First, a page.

A pair of kind-hearted gardeners who grew a giant pumpkin that weighs as much as four baby elephants have donated the jumbo vegetable to feed the homeless and vulnerable.
The 58.5 stone (372kg) pumpkin will be able to feed almost 1,000 people when it is turned into soup.
The pumpkin is so large that it had to be transported from Ray and Sarah Armstrong's home in South Clifton, Nottingham, to the city's Lenton Centre by horsebox and forklift truck.
The jumbo vegetable, which "took over the lives" of the couple, won second place at the Royal Horticultural Society's giant pumpkin competition in Westminster, but sadly lost out to a 90 stone (570kg) one.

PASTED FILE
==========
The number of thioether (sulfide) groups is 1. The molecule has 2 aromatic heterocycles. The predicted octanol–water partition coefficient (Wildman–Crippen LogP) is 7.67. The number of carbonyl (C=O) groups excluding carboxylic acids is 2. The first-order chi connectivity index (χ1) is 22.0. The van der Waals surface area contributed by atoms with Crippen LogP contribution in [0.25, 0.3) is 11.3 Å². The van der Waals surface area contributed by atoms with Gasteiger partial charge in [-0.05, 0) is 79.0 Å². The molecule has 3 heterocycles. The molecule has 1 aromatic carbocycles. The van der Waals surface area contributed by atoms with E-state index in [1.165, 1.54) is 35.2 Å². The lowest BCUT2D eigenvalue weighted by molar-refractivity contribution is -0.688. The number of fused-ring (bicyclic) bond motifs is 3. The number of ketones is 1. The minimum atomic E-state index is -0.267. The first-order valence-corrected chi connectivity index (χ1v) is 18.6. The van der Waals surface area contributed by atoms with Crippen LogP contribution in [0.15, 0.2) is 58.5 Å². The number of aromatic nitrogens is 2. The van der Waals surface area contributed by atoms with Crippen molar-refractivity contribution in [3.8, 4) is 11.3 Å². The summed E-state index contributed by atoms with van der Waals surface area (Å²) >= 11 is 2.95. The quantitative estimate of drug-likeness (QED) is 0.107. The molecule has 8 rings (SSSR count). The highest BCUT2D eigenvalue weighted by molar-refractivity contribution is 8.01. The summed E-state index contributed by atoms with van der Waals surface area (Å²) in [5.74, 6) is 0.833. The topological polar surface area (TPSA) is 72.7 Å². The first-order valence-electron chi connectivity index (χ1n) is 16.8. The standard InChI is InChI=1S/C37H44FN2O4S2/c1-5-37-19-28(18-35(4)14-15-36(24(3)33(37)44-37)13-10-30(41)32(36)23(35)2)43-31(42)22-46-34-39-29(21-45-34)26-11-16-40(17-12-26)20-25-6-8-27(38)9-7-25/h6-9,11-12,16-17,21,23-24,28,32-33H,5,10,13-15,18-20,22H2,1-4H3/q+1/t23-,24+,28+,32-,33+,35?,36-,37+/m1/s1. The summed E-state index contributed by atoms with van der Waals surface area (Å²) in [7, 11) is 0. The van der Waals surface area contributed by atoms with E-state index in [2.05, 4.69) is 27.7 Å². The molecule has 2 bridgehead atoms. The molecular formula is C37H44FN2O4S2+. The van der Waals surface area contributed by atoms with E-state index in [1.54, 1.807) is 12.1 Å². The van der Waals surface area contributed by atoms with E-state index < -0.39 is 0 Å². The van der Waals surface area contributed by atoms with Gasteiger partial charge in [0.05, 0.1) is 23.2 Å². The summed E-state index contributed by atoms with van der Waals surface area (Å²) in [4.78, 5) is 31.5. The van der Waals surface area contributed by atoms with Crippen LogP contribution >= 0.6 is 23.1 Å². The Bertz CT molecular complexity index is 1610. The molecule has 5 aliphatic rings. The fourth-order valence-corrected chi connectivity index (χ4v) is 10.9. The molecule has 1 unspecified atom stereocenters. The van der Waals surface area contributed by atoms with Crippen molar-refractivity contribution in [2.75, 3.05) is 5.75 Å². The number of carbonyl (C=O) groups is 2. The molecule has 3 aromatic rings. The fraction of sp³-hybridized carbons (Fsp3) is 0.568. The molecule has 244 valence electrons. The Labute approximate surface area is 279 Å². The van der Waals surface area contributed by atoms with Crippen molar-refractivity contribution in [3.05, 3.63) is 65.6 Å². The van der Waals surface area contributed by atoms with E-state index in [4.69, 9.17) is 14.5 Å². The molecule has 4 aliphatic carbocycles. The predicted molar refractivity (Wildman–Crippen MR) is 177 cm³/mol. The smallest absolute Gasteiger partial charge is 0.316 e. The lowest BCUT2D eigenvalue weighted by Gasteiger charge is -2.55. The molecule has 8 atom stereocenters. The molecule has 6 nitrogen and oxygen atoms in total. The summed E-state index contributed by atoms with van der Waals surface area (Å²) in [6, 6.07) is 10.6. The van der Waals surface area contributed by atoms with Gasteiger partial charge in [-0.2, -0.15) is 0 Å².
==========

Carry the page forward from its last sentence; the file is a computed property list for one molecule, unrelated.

Mr Armstrong, 50, a textile's business owner, said: "We've spent the last six months desperately trying to keep it alive so I think it's going to be a bit of a sad moment when we cut into it."
The flesh of the pumpkin is over 40cm thick (15in) and will be made into soup, while the seeds will be sold off for £5 each, with all the money going to charity.
Mr Armstrong continued: "When we cut the lid off, the seed crevice will look like something out of Narnia.
"We're hoping after we scoop it out it will hold until Halloween, but these things really are very hard to keep alive."
The couple bought the seed for the prize-winning pumpkin for £35 from the US where "they really take these things seriously", Mr Armstrong explained, adding: "They have a genealogy and certain lineages that are more sought after.
"The Royal Horticultural Society bought one seed for £1,250 which grew to be 1,200kg - but that was the world record."
He continued that while growing the pumpkin was gaining more than three stone (20kg) per day in weight, but sadly it had only reached half its potential size.